Support group spokeswoman Kim Daniells said that if this were so, many mesothelioma victims would be denied any chance to recover compensation. “They will not be able to even investigate a claim until they are diagnosed with a terminal illness,” she said.

“Prior to last year’s Lords decision, awards had been quite limited in scale but proved an effective way for victims to safeguard future claims if they went on to develop more serious conditions such as mesothelioma. If this happened, they could revive the claim and recover additional compensation quite swiftly.”

But York MP Hugh Bayley, who chaired a Commons committee examining a Private Member’s Bill calling for plaque victims to get compensation, said he had received no information that the Government was about to block the proposals to change the law.

He said it was employers and their insurers who should pay compensation, not the taxpayer, adding: “York, sadly, has a high incidence of asbestos-related diseases, particularly among former employees at the carriage works.”

A Ministry of Justice spokesman said it intended publishing a response to a consultation paper on pleural plaques before the summer recess, which would be informed by medical reports and other submissions.

“We recognise the sense of grievance felt by pleural plaques campaigners as a result of the Law Lords judgement in 2007, and we are actively considering the most appropriate way to respond.”

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'Phenomenal' achievement of charity cyclists 

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Jason Appy, Paul Glanville and Katrina London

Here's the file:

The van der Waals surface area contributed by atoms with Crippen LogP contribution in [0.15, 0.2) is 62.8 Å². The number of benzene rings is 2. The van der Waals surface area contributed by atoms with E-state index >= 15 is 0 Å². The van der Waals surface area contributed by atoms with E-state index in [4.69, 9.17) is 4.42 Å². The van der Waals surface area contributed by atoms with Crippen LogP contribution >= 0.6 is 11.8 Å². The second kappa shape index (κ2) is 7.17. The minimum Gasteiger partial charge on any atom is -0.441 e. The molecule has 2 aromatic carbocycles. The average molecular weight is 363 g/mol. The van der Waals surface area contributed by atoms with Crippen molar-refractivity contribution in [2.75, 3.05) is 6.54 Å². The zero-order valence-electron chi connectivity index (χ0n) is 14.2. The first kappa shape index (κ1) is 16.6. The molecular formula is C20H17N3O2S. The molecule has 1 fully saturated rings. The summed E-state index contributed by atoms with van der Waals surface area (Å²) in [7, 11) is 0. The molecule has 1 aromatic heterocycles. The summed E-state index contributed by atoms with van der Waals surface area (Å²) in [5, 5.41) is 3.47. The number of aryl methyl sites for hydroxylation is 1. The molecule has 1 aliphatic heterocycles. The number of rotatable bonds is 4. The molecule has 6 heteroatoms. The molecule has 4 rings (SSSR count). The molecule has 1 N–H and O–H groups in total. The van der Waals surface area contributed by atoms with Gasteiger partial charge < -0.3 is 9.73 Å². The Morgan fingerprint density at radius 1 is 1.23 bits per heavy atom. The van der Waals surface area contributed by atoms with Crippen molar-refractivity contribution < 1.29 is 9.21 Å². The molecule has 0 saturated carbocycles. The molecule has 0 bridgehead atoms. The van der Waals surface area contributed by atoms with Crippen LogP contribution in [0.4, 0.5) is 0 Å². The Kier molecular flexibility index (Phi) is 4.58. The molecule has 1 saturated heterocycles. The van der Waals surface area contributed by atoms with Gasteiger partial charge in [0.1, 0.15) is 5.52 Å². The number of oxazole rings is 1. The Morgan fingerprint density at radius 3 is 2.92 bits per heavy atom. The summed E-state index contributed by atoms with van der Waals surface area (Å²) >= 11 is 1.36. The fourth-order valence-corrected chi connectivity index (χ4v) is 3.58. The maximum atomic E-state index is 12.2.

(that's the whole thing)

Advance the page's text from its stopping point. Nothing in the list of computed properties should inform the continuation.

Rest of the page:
Jason Appy, Paul Glanville and Katrina London

09 July 2009 By Laura Chase


Cyclists have completed a gruelling 1,200-mile bike ride from Glasgow to Hampshire and raised £14,000 for Mesothelioma research.


Specialist asbestos solicitors Katrina London and Paul Glanville, alongside campaigner Jason Addy, cycled through some of the regions of the country whose communities have been most blighted by the asbestos-related cancer mesothelioma.

The Southampton and Portsmouth areas have been particularly badly affected because of industries such as shipbuilding, engineering and the railway works.

The funds raised for the Hampshire Asbestos Group will be used to open a special centre for research into asbestos-related conditions.

Diane Salisbury, co-founder of Hampshire Asbestos Support said: 'We were delighted to greet the campaigners giving them the welcome they deserved for such a phenomenal achievement.

'We are seeing increasing incidences of asbestos-related conditions including mesothelioma, a cancer of the lining of the lung.'

The 'Breathless Journey' cycle ride finished with a heroes' welcome at Southampton's Mayflower Park.

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Siblings set to skydive to raise cash in dad’s memory

Last updated at 12:37, Friday, 19 June 2009 - Published by

A BROTHER and sister have organised a sponsored skydive in memory of their father.


REMEMBERED: Bill Rawlinson, who died in October 2007, was diagnosed with mesothelioma. Now his children are to take part in a sponsored skydive in his memory SUBMITTED

Bill Rawlinson, who passed away aged 64 in October 2007, was diagnosed with mesothelioma, the most aggressive form of lungcancer.

It is caused by the inhalation of asbestos dust.

Paul and Claire Rawlinson, from Allithwaite, will carry out the jump in aid of the Mick Knighton Mesothelioma research fund.

MKMRF raises money for use in improving awareness about mesothelioma, as well as funding important research into treatments, and providing support to the sufferers of this deadly disease.

Mr Rawlinson said: “It was my sister’s idea to do a skydive.

“She’s not really one to take part in extreme sports, but she wanted to do something out of the ordinary to show how committed we are.”

The skydive will take place tomorrow at Cark Airfield.